Olivia Chow officially takes office as mayor of Toronto, vows to bring change



Olivia Chow has officially taken office as mayor of Toronto.

The 66-year-old is the first person of colour to lead Canada’s most populous city and has pledged to build what she calls a more caring and affordable city.

“Today is a day for renewal,” Chow said to cheers and applause moments after she took office at city hall.

“The message was loud and clear – people want change.”

Chow, a former NDP MP and past city councillor, defeated 101 other candidates to win last month’s mayoral byelection to replace John Tory.

Her victory vaults a progressive into Toronto’s top job for the first time in over a decade.

It also comes at a time when Toronto is facing pressing issues, including a nearly $1-billion shortfall in this year’s budget, driven in large part by decreasing transit revenues and increased shelter costs.

A city staff report indicates there are enough COVID-19 reserve funds set aside to prop up this year’s budget, but without more money the backstop would be insufficient to cover next year’s projected shortfall of up to $927 million.

Chow has pledged to get local government back into the business of building social housing and to spend millions to acquire and preserve affordable units.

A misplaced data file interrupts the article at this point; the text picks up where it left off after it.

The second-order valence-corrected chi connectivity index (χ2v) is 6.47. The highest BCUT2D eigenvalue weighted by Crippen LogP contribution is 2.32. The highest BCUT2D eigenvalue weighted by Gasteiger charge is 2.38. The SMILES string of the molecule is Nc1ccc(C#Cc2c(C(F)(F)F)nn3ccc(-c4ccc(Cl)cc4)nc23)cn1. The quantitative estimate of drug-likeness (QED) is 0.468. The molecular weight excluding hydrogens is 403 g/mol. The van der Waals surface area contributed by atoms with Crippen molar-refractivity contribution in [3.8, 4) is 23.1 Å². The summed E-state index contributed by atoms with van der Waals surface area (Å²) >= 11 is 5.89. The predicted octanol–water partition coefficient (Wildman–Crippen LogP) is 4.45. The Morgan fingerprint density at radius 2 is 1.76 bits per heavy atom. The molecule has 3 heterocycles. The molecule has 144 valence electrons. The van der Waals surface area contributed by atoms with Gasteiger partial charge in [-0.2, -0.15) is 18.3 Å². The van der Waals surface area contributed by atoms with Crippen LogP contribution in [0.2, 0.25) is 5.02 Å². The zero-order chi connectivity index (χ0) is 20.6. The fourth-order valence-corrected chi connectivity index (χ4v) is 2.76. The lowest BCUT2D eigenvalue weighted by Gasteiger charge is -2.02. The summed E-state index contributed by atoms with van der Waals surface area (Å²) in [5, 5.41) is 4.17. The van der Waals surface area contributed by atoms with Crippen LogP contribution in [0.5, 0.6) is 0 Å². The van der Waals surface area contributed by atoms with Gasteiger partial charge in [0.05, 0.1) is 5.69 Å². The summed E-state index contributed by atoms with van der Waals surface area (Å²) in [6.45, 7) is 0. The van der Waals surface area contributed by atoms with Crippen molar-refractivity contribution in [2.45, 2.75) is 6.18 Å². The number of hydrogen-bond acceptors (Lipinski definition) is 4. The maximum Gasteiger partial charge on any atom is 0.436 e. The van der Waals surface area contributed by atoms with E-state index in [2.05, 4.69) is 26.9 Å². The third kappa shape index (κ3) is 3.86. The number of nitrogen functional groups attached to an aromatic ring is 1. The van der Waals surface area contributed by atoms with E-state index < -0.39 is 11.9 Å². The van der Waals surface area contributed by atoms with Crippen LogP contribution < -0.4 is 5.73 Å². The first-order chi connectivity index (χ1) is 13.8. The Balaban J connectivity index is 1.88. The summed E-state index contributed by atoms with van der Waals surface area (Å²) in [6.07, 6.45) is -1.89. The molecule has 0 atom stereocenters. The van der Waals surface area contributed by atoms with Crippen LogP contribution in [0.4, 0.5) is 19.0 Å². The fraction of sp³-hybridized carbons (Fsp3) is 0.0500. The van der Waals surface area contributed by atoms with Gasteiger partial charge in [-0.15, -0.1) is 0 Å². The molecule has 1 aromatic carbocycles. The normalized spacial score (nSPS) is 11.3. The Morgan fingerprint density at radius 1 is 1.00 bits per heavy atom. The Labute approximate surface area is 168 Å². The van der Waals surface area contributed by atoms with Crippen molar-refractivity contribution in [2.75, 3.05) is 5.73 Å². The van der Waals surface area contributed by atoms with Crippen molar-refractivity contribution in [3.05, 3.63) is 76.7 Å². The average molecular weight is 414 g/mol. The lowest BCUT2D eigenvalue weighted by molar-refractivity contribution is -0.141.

“We can and must start by tackling the housing crisis. We can and must because the suffering is real,” she said.

The new mayor has said she would call a special meeting of the Executive Committee in August to discuss pressing matters, including the city’s long-term financial plan.

Since the June 26 byelection, Chow has been meeting with city administration, finalizing her team and holding transition engagements with civil service and non-profits on priority issues, including housing and community crisis response.

The city’s housing crisis and the record levels of people experiencing homelessness are set to test Chow’s term.

Adding to a sense of urgency, the city has been deadlocked with the federal government over a request to provide more money to help house asylum seekers, with the city recently instituting a policy of turning away those applicants from at-capacity shelters towards federal programs.

(C) The Canadian Press


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